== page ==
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The Honorable Chuck Grassley
United States Senator
Prepared Statement of Ranking Member Chuck Grassley
Mr. Chairman, thank you for holding today's oversight hearing. It has been over a year since this committee last held an oversight hearing with the Attorney General so there is much ground to cover. In that intervening year, many developments at the Justice Department have raised serious questions about whether the department is putting politics before the interest of the American people. These are serious issues and I plan to ask a number of questions about why the department has applied the law inconsistently in certain areas, such as prosecuting national security leaks, and whether the department has provided apparently false information in response to congressional inquiries.
I am extremely disappointed in the Justice Department's response to my inquiry into the Bureau of Alcohol, Tobacco, Firearms and Explosives (ATF). I sent a letter to the ATF on January 27, 2011, seeking a response to allegations I received from whistleblowers that the ATF was allowing guns to be illegally smuggled to Mexico. Rather than allowing the ATF to respond to my letter, on February 4, 2011, I received a letter from the department which claimed the whistleblower allegations were "false" and that "ATF makes every effort to interdict weapons that have been purchased illegally and prevent their transportation to Mexico." I personally expressed my concern to the Attorney General about the accuracy of the department's replies to my inquiries in our telephone conversation on Monday, May 2.
I was stunned that just a few hours after our conversation, the department sent another letter repeating the denial in slightly different words. According to Monday's letter, "ATF's Operation Fast and Furious did not knowingly permit straw buyers to take guns into Mexico." It is particularly disturbing that the department would renew its denial at this late date in light of the growing evidence that the department's claims are patently false.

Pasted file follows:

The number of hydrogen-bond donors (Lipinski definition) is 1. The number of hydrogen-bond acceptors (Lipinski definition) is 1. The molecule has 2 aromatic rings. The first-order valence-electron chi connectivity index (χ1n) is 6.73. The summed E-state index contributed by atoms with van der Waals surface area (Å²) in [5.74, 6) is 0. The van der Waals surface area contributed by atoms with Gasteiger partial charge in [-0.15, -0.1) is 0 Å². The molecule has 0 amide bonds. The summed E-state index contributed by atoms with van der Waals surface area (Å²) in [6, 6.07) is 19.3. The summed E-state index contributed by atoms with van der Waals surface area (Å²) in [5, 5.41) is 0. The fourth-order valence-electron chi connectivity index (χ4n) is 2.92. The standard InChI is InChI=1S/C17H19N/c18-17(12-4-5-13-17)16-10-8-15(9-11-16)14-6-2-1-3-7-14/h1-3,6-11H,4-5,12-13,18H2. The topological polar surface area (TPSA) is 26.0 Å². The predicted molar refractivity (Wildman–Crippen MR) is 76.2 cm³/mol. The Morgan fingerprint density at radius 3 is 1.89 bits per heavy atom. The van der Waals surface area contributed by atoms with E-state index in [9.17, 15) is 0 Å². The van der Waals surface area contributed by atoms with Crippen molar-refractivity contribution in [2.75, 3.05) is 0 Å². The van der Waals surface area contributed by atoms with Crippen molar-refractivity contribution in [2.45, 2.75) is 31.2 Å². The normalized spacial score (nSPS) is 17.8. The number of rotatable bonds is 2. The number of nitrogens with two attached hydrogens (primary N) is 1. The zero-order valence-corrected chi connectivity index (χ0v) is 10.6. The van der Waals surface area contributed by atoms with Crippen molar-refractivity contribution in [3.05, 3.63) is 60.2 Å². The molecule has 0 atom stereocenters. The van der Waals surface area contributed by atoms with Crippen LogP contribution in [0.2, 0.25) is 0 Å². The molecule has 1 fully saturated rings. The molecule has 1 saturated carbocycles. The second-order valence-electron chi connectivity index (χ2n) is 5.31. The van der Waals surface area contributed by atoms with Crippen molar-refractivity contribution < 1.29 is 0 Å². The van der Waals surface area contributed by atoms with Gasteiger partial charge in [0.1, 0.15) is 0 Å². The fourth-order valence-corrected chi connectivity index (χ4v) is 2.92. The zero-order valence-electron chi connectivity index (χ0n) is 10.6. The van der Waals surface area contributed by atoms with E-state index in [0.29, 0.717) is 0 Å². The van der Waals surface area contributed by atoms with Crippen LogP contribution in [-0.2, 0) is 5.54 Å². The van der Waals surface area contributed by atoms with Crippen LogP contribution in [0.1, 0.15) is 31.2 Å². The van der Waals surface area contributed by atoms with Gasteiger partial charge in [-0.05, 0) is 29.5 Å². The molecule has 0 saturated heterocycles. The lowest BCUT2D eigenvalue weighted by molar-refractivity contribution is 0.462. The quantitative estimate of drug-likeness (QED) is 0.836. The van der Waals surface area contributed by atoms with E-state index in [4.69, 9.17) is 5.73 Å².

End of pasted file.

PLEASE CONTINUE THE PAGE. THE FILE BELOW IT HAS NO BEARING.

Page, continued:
Documents and witness testimony from employees at ATF show that the ATF knowingly allowed the sale of semi-automatic weapons to many straw purchasers, even after the ATF knew that guns they previously purchased were recovered in Mexico. I have in my possession a document which the ATF specifically requested be drawn up on March 29 of this year, apparently in response to this controversy. This document shows that just 15 defendants indicted on January 25 were responsible for purchasing one thousand, three hundred and eighteen (1,318) guns from Arizona dealers after being identified as targets in the ATF's Operation Fast and Furious investigation. Of those guns, only 250 have been recovered in the United States. And that's just from these fifteen straw buyers--the ATF enabled this pattern to recur many more times through additional buyers and guns. At the very least, this means that over 1,000 semi-automatic weapons are on the street because the ATF decided to wait and watch rather than getting in the way of the criminals' plans.
The ATF also clearly knew that these guns were being exported south of the border to Mexico. According to internal ATF correspondence, as of June 15, 2010, the ATF was aware that at least 179 guns--traced back to sales which the ATF allowed to occur--had been recovered in crimes in Mexico.
While it appears that the ATF did make an effort to tally the number of the guns they allowed to walk, the reality is that those recovered represent just a small percentage of the total number of these guns the ATF has lost track of. Worst of all, on December 15, 2010, Border Patrol Agent Brian Terry was killed in an incident at the border where two of these weapons that the ATF knowingly allowed to be sold to criminals were found at the crime scene. At best, the ATF was careless in authorizing the sale of thousands of guns to straw purchasers; at worst our own government knowingly participated in arming criminals, drug cartels, and those who later killed federal agents.